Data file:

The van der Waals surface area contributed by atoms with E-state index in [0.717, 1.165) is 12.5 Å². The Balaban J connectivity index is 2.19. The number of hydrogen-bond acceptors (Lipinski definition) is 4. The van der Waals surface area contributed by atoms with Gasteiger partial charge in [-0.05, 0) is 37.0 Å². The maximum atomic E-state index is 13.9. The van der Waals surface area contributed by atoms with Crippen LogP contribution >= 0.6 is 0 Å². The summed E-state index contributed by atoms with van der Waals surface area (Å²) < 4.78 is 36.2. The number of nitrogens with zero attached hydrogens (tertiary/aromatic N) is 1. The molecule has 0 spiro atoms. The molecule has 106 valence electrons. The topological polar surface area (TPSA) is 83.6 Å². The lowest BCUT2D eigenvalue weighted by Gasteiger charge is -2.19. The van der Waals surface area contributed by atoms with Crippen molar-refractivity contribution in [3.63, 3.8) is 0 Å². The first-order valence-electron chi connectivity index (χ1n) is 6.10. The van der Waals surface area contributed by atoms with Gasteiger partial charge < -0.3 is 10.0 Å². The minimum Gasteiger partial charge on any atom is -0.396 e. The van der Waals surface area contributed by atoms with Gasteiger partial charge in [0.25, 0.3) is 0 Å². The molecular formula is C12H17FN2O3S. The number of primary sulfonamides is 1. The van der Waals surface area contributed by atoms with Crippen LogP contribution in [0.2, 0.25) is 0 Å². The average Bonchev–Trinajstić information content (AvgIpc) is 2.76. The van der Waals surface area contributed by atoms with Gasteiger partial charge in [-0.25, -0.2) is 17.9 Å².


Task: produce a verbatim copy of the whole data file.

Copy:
The van der Waals surface area contributed by atoms with E-state index in [0.717, 1.165) is 12.5 Å². The Balaban J connectivity index is 2.19. The number of hydrogen-bond acceptors (Lipinski definition) is 4. The van der Waals surface area contributed by atoms with Gasteiger partial charge in [-0.05, 0) is 37.0 Å². The maximum atomic E-state index is 13.9. The van der Waals surface area contributed by atoms with Crippen LogP contribution >= 0.6 is 0 Å². The summed E-state index contributed by atoms with van der Waals surface area (Å²) < 4.78 is 36.2. The number of nitrogens with zero attached hydrogens (tertiary/aromatic N) is 1. The molecule has 0 spiro atoms. The molecule has 106 valence electrons. The topological polar surface area (TPSA) is 83.6 Å². The lowest BCUT2D eigenvalue weighted by Gasteiger charge is -2.19. The van der Waals surface area contributed by atoms with Crippen molar-refractivity contribution in [3.63, 3.8) is 0 Å². The first-order valence-electron chi connectivity index (χ1n) is 6.10. The van der Waals surface area contributed by atoms with Gasteiger partial charge < -0.3 is 10.0 Å². The minimum Gasteiger partial charge on any atom is -0.396 e. The van der Waals surface area contributed by atoms with Gasteiger partial charge in [0.25, 0.3) is 0 Å². The molecular formula is C12H17FN2O3S. The number of primary sulfonamides is 1. The van der Waals surface area contributed by atoms with Crippen LogP contribution in [0.2, 0.25) is 0 Å². The average Bonchev–Trinajstić information content (AvgIpc) is 2.76. The van der Waals surface area contributed by atoms with Gasteiger partial charge in [-0.25, -0.2) is 17.9 Å².